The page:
The dog ate it…and how I came back to lutherie

No blog entries for nearly two years, and it’s tempting to craft an excuse. To be clear, it was my daughter’s dog, Loki–with a name like that he’s obviously guilty. You can see it in his body language:

Alright, it’s not Loki. It’s been an intense period, with a painful injury in the shop (no missing fingers thankfully) and a difficult recovery, a marriage in the family, an untimely death, and the crux of a long metamorphosis–actually, more than one.
One involves lutherie: making and working on stringed instruments. I started nearly 40 years ago, but made some horrible choices on a beat up but innocent Gibson Melody Maker (electric guitar)–even now I feel shame.
Instrument making has been stalking me ever since, though I evaded it by channeling the impulse into other design areas. It cropped up nonetheless, with instrument references and materials sneaking into my furniture designs, such as this 2005 piece:
Again and again woodworking mentors and friends told me to quit fighting, that my instincts and abilities pointed obviously toward lutherie, but fear dominated year after year. No matter that I designed and built pieces that were at least as difficult as a guitar–by this time I had convinced myself that one needed a “Stradivarius gene” in order to build a beautiful sounding instrument.
Life, however, continued to lay groundwork.
My good friend Tom Dufresne, physical therapist and trainer extraordinaire for the Nebraska women’s gymnastics team, and my most influential guitar teacher, visited my shop and concluded that I should build instruments. This was…terrifying…because historically when Tom said something like this it was essentially impossible to avoid even if it appeared impossible to accomplish.
Then I became friends with Lynn Dudenbostel, who makes mandolins and guitars that shake the earth. His mandolin no. 5 (!) was Chris Thile’s primary instrument (!!) for many years and recordings, though it now shares space with Dude no. 15 and a Loar. Lynn looked at my woodwork and put it to me simply one day at the Mandolin Symposium–“you can do this!”.  No Strad gene excuses.
I went to the handmade instrument show at Maryhurst (in Portland) each year, and the Guild of American Luthiers convention, where I discovered repeatedly that delightful instruments were made by a wide variety of people, not one of whom appeared to rely on supernatural assistance. They too were generous and encouraging. I bought good wood. Then some more.
But I didn’t build. Some stubborn part of me still didn’t believe. Instead I built even more challenging furniture, with gentle curves everywhere (like an instrument), touchable surfaces and modeled details (like an instrument), and re-purposed instrument wood (alright already).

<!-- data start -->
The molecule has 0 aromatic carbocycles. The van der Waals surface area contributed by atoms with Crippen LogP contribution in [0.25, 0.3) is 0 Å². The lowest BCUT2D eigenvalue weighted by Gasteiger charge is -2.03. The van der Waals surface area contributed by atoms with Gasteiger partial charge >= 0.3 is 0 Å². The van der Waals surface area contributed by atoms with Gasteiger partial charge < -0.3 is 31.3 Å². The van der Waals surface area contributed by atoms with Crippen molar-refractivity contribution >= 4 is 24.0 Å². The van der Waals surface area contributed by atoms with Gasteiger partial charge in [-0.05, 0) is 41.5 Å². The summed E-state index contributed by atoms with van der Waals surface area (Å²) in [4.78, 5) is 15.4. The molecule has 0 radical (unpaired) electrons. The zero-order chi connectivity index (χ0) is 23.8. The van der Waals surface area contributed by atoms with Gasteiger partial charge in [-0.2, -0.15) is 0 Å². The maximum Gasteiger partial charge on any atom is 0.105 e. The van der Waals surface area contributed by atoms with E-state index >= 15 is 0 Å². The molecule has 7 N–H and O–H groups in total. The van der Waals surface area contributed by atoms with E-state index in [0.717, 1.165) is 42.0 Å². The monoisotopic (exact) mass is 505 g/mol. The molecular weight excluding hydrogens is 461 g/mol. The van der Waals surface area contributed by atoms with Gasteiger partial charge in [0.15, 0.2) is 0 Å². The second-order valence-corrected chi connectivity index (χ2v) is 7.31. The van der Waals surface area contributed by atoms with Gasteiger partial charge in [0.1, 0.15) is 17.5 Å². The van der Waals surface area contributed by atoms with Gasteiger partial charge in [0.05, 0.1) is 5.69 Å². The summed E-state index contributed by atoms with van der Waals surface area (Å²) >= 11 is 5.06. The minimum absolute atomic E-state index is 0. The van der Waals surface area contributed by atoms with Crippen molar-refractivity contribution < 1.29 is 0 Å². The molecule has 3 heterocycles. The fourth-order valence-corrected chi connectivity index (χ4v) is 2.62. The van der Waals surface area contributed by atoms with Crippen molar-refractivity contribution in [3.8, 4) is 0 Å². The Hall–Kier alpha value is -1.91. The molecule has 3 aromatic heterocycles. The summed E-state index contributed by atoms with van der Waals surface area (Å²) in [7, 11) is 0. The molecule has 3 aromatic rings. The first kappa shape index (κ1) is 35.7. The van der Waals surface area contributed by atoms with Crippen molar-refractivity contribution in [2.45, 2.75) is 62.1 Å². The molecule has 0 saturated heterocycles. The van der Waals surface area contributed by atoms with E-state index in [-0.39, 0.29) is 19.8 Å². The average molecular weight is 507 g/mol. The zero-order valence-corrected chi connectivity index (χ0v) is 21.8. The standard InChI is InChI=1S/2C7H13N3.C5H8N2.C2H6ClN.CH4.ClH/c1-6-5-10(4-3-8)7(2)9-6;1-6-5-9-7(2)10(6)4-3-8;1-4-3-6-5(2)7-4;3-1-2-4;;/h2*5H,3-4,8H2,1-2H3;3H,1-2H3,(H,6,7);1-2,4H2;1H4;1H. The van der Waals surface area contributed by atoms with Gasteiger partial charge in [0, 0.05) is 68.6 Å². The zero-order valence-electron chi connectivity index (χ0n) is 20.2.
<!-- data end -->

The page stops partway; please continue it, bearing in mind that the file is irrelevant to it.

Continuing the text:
The shop injury finally pushed me into it. My shoulders were almost useless, so I couldn’t handle the large timbers needed to work on my furniture commissions. Staring dejectedly one day at the wall of huge planks that line my bench room, someone/thing quietly said “musical instruments don’t weigh much”. Fate, guardian angel, subconscious?–I don’t know, but it was as if it was said to me. Another (less sanguine) suggestion took shape later; “take the hint–there are worse injuries if necessary”.
Now that sounds ridiculous, and it’s true that the shoulder injury was wreaking havoc with my sleep, but that’s how it came across to me. So I took the hint and built an ukulele, because Tom said he preferred it to a mandolin when I gave him the choice. I fought it all the way, but completed it out of desperation when I realized there was nothing else to enter in the annual show of the local woodworking guild.
Here it is catching morning sun in the shop:
It sounded terrible to me, though others argued otherwise. Then I heard someone else play it, and–wait a minute!–it sounded good, nicer (to me) than the instrument he had just given the concert on. It wasn’t the worst ukulele ever! This was confirmed at the Langley workshop, a Canadian ukulele orgy (if you can imagine) where gurus like James Hill, Peter Luongo, Chalmers Doane, and Gordon Myer of Mya-Moe put no. 1 under the microscope and offered congratulations, advice, and encouragement.
So naturally, I began to doubt that I could do it again. The 2nd instrument slowed, then stopped.
Rescue came from Hawaii, in the form of uke and classical guitar maker Woodley White, and performing legend Kimo Hussey, both of whom attended this year’s Guild of American Luthiers convention in Tacoma–the subject of a forthcoming post.

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